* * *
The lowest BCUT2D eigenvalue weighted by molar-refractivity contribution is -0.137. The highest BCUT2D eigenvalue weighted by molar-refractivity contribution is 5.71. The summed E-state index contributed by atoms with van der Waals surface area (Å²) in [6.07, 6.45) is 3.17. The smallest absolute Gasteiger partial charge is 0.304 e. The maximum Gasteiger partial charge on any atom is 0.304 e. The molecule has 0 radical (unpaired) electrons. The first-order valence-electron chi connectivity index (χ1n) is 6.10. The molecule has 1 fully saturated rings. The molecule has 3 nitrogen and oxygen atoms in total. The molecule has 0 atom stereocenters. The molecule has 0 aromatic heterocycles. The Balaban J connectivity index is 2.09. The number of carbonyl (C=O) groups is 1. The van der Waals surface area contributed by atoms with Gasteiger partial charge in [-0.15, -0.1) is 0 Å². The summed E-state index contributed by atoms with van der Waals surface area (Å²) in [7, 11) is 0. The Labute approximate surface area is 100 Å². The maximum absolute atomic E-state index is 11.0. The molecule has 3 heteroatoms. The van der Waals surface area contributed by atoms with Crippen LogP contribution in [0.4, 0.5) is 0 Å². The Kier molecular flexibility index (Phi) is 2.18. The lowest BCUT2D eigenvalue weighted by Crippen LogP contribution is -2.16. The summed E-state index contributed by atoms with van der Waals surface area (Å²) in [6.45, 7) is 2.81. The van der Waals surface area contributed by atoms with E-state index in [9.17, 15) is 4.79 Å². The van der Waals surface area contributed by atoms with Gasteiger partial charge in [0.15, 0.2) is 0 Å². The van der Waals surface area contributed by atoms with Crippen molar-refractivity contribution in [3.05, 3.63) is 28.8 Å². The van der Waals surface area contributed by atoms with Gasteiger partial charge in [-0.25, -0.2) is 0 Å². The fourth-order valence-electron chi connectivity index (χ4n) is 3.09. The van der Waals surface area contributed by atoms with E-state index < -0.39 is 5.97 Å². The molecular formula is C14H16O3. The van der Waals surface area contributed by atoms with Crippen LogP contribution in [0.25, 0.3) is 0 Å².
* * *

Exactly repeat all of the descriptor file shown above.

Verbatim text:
The lowest BCUT2D eigenvalue weighted by molar-refractivity contribution is -0.137. The highest BCUT2D eigenvalue weighted by molar-refractivity contribution is 5.71. The summed E-state index contributed by atoms with van der Waals surface area (Å²) in [6.07, 6.45) is 3.17. The smallest absolute Gasteiger partial charge is 0.304 e. The maximum Gasteiger partial charge on any atom is 0.304 e. The molecule has 0 radical (unpaired) electrons. The first-order valence-electron chi connectivity index (χ1n) is 6.10. The molecule has 1 fully saturated rings. The molecule has 3 nitrogen and oxygen atoms in total. The molecule has 0 atom stereocenters. The molecule has 0 aromatic heterocycles. The Balaban J connectivity index is 2.09. The number of carbonyl (C=O) groups is 1. The van der Waals surface area contributed by atoms with Gasteiger partial charge in [-0.15, -0.1) is 0 Å². The summed E-state index contributed by atoms with van der Waals surface area (Å²) in [7, 11) is 0. The Labute approximate surface area is 100 Å². The maximum absolute atomic E-state index is 11.0. The molecule has 3 heteroatoms. The van der Waals surface area contributed by atoms with Crippen LogP contribution in [0.4, 0.5) is 0 Å². The Kier molecular flexibility index (Phi) is 2.18. The lowest BCUT2D eigenvalue weighted by Crippen LogP contribution is -2.16. The summed E-state index contributed by atoms with van der Waals surface area (Å²) in [6.45, 7) is 2.81. The van der Waals surface area contributed by atoms with E-state index in [9.17, 15) is 4.79 Å². The van der Waals surface area contributed by atoms with Gasteiger partial charge in [0.15, 0.2) is 0 Å². The van der Waals surface area contributed by atoms with Crippen molar-refractivity contribution in [3.05, 3.63) is 28.8 Å². The van der Waals surface area contributed by atoms with Gasteiger partial charge in [-0.25, -0.2) is 0 Å². The fourth-order valence-electron chi connectivity index (χ4n) is 3.09. The van der Waals surface area contributed by atoms with E-state index < -0.39 is 5.97 Å². The molecular formula is C14H16O3. The van der Waals surface area contributed by atoms with Crippen LogP contribution in [0.25, 0.3) is 0 Å².